Ten years after Garden State became a breakout hit — and the unofficial soundtrack — of the 2004 Sundance Film Festival, Zach Braff returned to Park City yesterday with his long-awaited, Kickstarter-financed follow-up, Wish I Was Here. Braff said when he made Garden State that he “just wanted to write a movie that describes how I felt about being 28 in 2004.” With Wish I Was Here, which he co-wrote with his brother Adam, he’s taken a similar approach. He plays a struggling commercial actor whose judgmental, conservative Jewish father (Mandy Patinkin) is dying of cancer. When he and his overburdened working wife (Kate Hudson) can no longer afford tuition for their two children’s private school, he decides to home-school them in an unconventional way while clinging to hopes for a resurgence in his acting career.
“Garden State was all the things me and my [20-something] friends were obsessing about and talking about and worrying about, and I put it into a movie,” Braff told the audience after the film’s premiere. “And with this, my brother and I were sharing the things that we’re talking about. He’s got two young children. What are the things he’s wrestling with in teaching them. And with me, it’s my own spirituality. I find the films that I love the most — as a film lover — are the ones that are someone’s unique story. This isn’t a film that anyone else could’ve directed, or something that got passed around and got eventually made. No one else could tell this story that my brother and I wrote.”
The new film is filled with a family man’s search for meaning. But while Garden State was very inwardly introspective — remember the “infinite abyss”? — Wish I Was Here is more about how we are often stymied in making connections with the people we love in, as the film notes at one point, the “infinite universe.”
Still, there’s no denying it’s a Braff joint, with some hilariously absurd scenes — three words: Comic-Con cos-play sex — and an evocative, eclectic soundtrack. “Well, people called me back quicker,” Braff said, answering a question about how the music for the film came together in light of Garden State‘s hit-making soundtrack. There’s some classic Bob Dylan and Paul Simon sprinkled in, as well as original music from Bon Iver and the Shins’ James Mercer. “In this case, it was unique because we sent [music supervisor] Mary Ramos to Wisconsin to show the movie to Bon Iver, and they wrote a song pretty much on the spot,” Braff said. “She sat there in Wisconsin while they wrote a song.”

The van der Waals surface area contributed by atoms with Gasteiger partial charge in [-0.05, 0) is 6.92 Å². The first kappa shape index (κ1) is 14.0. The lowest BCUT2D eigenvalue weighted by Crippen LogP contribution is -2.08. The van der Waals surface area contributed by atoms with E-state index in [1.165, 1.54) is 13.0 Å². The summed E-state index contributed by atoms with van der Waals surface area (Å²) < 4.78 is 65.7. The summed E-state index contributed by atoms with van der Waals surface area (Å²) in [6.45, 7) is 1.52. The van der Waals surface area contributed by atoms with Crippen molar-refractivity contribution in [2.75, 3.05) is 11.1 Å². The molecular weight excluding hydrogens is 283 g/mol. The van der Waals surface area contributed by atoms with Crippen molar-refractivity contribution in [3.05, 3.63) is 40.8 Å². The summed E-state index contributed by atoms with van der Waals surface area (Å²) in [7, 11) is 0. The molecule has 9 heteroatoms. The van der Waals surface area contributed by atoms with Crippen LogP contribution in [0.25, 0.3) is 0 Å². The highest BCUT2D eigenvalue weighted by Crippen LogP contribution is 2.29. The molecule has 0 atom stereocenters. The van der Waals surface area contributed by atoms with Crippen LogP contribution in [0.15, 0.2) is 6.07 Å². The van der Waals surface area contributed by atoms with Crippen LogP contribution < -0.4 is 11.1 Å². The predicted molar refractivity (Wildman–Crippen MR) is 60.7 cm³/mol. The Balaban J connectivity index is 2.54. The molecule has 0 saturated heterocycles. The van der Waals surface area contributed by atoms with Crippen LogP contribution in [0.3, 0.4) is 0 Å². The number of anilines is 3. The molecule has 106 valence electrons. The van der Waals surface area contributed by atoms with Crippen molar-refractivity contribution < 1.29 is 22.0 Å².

Like the upcoming Veronica Mars movie, Braff’s film is another high-profile project financed primarily through Kickstarter. Almost 47,000 fans contributed to the online effort — many are thanked by name in the lengthy closing credits — and Braff, who’d hoped to raise $2 million in a month, was stunned when producers reached their goal in just three days. However, he soon faced a backlash from people who objected to wealthy Hollywood actors using their celebrity to fund passion projects when they presumably have more conventional sources of financing available to them. Braff noted that his movie also required traditional financing — including his own wallet — and he defended the Kickstarter route since it allowed him total creative control, something a studio or strings-attached money would never allow. “We were presented with all the obstacles that every filmmaker is presented with: ‘You’re going to have to cut all this, you’re going to have to shoot in Vancouver, the [science-fiction] fantasies [scenes] will go,’ You know, ‘Cut, cut, cut, cut, cut,” Braff said. “My brave producer Stacey [Sher] said to me, ‘It is kind of ballsy to put yourself out there [with Kickstarter] and there will probably be a few people who go ape-s—, but if it works, there would be no compromises. You and your brother can make the exact film that you have in your brain, with all its weirdness that people might not understand yet.'”
The Sundance audience certainly seemed to appreciate the film’s off-center sweetness, giving it an enthusiastic standing ovation. Outside, following the Q+A, Braff said he was still buzzing from the experience. Though the story is mostly fictional — the brothers’ reallife relationship with their father is not the distant one depicted on film — there are obvious themes that are as representative of Braff at age 38 as Garden State was of his life at 28. As he said in the theater, “We just try to be super honest and put it all out there, for better or for worse. Rip open your jacket and be like, ‘Whether you like or not, this is what’s in us.'”